MEDINAH, Ill. -- An emotional wreck at Hoylake, a machine at
Tiger Woods went from brown fairways to lush greens, from pure
irons to perfect putting, from silver claret jug to shiny Wanamaker
For all those changes, from one major to the next, this much
stayed very much the same:
Woods overwhelmed his competition again Sunday, closing with a
4-under 68 for a five-shot victory in the PGA Championship, giving
him 12 career majors and leaving only Jack Nicklaus and his 18
titles in his way.
It started with a 10-foot birdie on the first hole to take the
lead. It ended with a tap-in for par, and a celebration so routine
that Woods merely plucked the ball from the cup, stuck it in his
pocket, quickly raised both fists and walked off the green with a
smile that never left his face.
No sweat, either.
One month after his victory at the British Open, where he sobbed
on his caddie's shoulder while remembering his late father, Woods
became the first player in history to go consecutive years winning at
least two majors.
"It wasn't the same as Hoylake, maybe just because I was in
contention to win a major after my dad passed," Woods said. "It
was just a totally different feeling."
But there was no mistaking the result.
Woods built a four-shot lead at the turn and might have broken
his scoring record at the PGA Championship if he had been pushed.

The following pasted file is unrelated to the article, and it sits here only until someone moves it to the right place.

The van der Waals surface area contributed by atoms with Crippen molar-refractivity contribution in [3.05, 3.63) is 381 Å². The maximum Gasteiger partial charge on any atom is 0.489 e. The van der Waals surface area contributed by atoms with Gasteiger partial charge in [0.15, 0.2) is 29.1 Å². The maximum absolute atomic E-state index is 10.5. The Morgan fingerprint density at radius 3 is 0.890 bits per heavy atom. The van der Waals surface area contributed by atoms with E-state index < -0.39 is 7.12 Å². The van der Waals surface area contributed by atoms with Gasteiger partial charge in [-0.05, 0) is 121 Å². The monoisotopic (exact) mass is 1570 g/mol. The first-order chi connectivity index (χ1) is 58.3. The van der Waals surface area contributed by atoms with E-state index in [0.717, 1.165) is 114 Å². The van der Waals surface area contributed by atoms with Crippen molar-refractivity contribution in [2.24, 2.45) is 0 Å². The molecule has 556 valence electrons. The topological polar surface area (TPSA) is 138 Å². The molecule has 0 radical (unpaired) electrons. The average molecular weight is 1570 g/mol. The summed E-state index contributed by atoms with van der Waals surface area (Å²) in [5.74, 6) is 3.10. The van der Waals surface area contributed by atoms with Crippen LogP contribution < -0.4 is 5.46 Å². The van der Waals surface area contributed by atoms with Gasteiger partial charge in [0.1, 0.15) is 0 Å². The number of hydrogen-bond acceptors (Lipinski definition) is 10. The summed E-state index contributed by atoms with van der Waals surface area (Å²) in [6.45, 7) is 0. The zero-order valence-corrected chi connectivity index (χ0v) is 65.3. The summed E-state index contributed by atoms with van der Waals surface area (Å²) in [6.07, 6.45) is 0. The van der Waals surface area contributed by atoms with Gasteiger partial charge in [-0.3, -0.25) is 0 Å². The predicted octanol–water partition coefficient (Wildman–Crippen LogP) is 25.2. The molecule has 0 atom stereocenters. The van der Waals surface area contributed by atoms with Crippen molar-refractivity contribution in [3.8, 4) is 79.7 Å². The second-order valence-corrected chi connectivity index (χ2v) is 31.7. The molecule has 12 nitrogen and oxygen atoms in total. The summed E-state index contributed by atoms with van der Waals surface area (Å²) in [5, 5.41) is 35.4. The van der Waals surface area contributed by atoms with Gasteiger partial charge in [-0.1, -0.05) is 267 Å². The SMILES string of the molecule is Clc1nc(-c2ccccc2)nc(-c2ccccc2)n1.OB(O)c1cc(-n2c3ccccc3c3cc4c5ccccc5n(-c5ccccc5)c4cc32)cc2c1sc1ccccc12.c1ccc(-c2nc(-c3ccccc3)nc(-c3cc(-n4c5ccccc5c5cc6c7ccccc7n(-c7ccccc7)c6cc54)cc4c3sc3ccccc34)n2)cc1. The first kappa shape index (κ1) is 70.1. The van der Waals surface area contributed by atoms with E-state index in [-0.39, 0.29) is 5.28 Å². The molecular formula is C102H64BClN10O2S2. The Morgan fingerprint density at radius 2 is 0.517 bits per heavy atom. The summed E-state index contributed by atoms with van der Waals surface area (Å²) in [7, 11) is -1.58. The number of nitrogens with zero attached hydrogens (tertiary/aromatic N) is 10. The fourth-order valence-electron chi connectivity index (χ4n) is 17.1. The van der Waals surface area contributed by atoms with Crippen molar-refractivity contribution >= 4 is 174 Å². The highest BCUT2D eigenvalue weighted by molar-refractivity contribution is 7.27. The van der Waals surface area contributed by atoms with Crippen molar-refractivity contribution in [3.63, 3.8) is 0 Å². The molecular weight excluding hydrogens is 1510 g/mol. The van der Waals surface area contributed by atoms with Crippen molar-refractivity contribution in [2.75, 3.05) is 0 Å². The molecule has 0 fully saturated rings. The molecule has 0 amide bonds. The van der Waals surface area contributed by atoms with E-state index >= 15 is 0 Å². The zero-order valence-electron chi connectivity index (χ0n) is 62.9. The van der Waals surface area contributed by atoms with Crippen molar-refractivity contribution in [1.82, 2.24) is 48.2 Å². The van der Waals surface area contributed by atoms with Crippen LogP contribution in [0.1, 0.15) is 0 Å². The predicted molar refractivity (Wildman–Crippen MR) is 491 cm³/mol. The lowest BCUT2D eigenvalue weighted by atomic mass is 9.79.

Instead, he played for the middle of the green and lagged his
putts, finishing at 18-under 270.
Along the way, his competition could do nothing but watch.
"He's just too good," said Shaun Micheel, who closed with a 69
and won the battle for second place. "Unless you're at the top of
your game, you just can't play with him."
Asked about his father, who died of cancer in May, Woods offered
a warm smile and a wisecrack about Pop's first lesson.
"I kept saying all day, 'Just putt to the picture.' That's how
I first learned how to putt," Woods said. "He actually knew what
he was talking about."
That club was largely responsible for this major. Along with an
opening birdie, Woods added 40-foot birdie putts on Nos. 6 and 8,
sweeping his putter to sunny skies with his head down as he walked
to the hole.
Woods became the first player to win the PGA Championship twice
on the same course. He outlasted Sergio Garcia at Medinah in 1999,
the start of one of the most dominant stretches in golf.
This was his third straight victory, and could signal another
"That, and the experience of seven years," Woods said. "Yeah,
I feel like things are pretty darn good right now."
So much for those worries about Woods after he missed the cut at
the U.S. Open. He now has won his last three tournaments, the first
time he has done that in five years. He now is 12-0 when his name
is atop the leaderboard going into the last round of a major.
"Jack Nicklaus, he's the only other guy I've ever seen who
looks more comfortable leading on the back nine of a major than
playing the first hole of a tournament," Chris DiMarco said. "And
that's pretty scary. He just puts the hammer down."
Nicklaus was home in North Palm Beach, Fla., watching his
grandchildren play golf, but he saw enough of the final round on
television to appreciate how easy Woods made it look.
"He's that good," Nicklaus said in an e-mail. "The guy is
playing just great golf, terrific golf. From what I saw, he